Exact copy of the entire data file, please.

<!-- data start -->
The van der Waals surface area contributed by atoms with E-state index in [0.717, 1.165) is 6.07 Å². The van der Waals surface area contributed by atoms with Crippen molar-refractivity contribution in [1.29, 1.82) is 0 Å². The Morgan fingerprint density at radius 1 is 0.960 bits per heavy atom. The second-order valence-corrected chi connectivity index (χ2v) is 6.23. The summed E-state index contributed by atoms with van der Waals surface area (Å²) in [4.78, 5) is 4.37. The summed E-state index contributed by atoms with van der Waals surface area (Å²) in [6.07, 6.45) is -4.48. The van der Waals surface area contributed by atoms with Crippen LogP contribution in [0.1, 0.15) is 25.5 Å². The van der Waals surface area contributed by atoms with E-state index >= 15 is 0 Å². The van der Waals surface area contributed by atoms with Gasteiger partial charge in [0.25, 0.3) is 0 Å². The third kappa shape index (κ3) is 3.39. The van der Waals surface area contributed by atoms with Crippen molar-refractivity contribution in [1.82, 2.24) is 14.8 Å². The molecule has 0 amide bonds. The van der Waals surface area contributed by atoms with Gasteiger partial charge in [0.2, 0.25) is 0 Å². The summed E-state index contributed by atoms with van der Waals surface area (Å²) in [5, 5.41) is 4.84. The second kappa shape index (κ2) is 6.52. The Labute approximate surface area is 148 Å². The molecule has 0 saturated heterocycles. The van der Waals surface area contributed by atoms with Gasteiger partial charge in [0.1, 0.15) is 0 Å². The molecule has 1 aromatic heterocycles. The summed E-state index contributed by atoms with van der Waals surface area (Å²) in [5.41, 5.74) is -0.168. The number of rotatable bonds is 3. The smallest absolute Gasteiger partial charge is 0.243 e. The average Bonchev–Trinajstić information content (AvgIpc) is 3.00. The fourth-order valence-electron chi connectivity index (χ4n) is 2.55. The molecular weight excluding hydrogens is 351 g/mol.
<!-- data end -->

The van der Waals surface area contributed by atoms with E-state index in [0.717, 1.165) is 6.07 Å². The van der Waals surface area contributed by atoms with Crippen molar-refractivity contribution in [1.29, 1.82) is 0 Å². The Morgan fingerprint density at radius 1 is 0.960 bits per heavy atom. The second-order valence-corrected chi connectivity index (χ2v) is 6.23. The summed E-state index contributed by atoms with van der Waals surface area (Å²) in [4.78, 5) is 4.37. The summed E-state index contributed by atoms with van der Waals surface area (Å²) in [6.07, 6.45) is -4.48. The van der Waals surface area contributed by atoms with Crippen LogP contribution in [0.1, 0.15) is 25.5 Å². The van der Waals surface area contributed by atoms with E-state index >= 15 is 0 Å². The van der Waals surface area contributed by atoms with Gasteiger partial charge in [0.25, 0.3) is 0 Å². The third kappa shape index (κ3) is 3.39. The van der Waals surface area contributed by atoms with Crippen molar-refractivity contribution in [1.82, 2.24) is 14.8 Å². The molecule has 0 amide bonds. The van der Waals surface area contributed by atoms with Gasteiger partial charge in [0.2, 0.25) is 0 Å². The summed E-state index contributed by atoms with van der Waals surface area (Å²) in [5, 5.41) is 4.84. The second kappa shape index (κ2) is 6.52. The Labute approximate surface area is 148 Å². The molecule has 0 saturated heterocycles. The van der Waals surface area contributed by atoms with Gasteiger partial charge in [0.1, 0.15) is 0 Å². The molecule has 1 aromatic heterocycles. The summed E-state index contributed by atoms with van der Waals surface area (Å²) in [5.41, 5.74) is -0.168. The number of rotatable bonds is 3. The smallest absolute Gasteiger partial charge is 0.243 e. The average Bonchev–Trinajstić information content (AvgIpc) is 3.00. The fourth-order valence-electron chi connectivity index (χ4n) is 2.55. The molecular weight excluding hydrogens is 351 g/mol.